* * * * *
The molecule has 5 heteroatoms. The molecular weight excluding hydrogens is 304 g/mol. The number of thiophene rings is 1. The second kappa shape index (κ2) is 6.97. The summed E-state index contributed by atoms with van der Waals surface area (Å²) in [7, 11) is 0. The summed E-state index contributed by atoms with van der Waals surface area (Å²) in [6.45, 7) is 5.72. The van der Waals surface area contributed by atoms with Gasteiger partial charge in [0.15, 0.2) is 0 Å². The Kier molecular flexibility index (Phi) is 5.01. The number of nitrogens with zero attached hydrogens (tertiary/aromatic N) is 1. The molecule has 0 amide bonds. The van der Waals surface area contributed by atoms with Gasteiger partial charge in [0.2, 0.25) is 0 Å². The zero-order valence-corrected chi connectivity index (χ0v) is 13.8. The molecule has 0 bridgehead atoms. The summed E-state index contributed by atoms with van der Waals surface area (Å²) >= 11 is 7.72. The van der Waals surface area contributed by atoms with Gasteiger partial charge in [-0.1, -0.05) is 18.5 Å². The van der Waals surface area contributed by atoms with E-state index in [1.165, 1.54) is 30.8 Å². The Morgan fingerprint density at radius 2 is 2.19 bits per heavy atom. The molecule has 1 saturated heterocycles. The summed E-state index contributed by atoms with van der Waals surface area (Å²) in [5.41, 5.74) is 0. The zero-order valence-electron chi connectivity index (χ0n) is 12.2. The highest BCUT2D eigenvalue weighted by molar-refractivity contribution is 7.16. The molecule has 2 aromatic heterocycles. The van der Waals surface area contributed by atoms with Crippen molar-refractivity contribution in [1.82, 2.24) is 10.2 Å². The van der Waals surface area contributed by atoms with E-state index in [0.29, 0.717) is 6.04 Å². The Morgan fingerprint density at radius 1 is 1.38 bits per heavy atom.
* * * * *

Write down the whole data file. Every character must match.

The molecule has 5 heteroatoms. The molecular weight excluding hydrogens is 304 g/mol. The number of thiophene rings is 1. The second kappa shape index (κ2) is 6.97. The summed E-state index contributed by atoms with van der Waals surface area (Å²) in [7, 11) is 0. The summed E-state index contributed by atoms with van der Waals surface area (Å²) in [6.45, 7) is 5.72. The van der Waals surface area contributed by atoms with Gasteiger partial charge in [0.15, 0.2) is 0 Å². The Kier molecular flexibility index (Phi) is 5.01. The number of nitrogens with zero attached hydrogens (tertiary/aromatic N) is 1. The molecule has 0 amide bonds. The van der Waals surface area contributed by atoms with Gasteiger partial charge in [0.2, 0.25) is 0 Å². The zero-order valence-corrected chi connectivity index (χ0v) is 13.8. The molecule has 0 bridgehead atoms. The summed E-state index contributed by atoms with van der Waals surface area (Å²) >= 11 is 7.72. The van der Waals surface area contributed by atoms with Gasteiger partial charge in [-0.1, -0.05) is 18.5 Å². The van der Waals surface area contributed by atoms with E-state index in [1.165, 1.54) is 30.8 Å². The Morgan fingerprint density at radius 2 is 2.19 bits per heavy atom. The molecule has 1 saturated heterocycles. The summed E-state index contributed by atoms with van der Waals surface area (Å²) in [5.41, 5.74) is 0. The zero-order valence-electron chi connectivity index (χ0n) is 12.2. The highest BCUT2D eigenvalue weighted by molar-refractivity contribution is 7.16. The molecule has 2 aromatic heterocycles. The van der Waals surface area contributed by atoms with Crippen molar-refractivity contribution in [1.82, 2.24) is 10.2 Å². The van der Waals surface area contributed by atoms with E-state index in [0.29, 0.717) is 6.04 Å². The Morgan fingerprint density at radius 1 is 1.38 bits per heavy atom.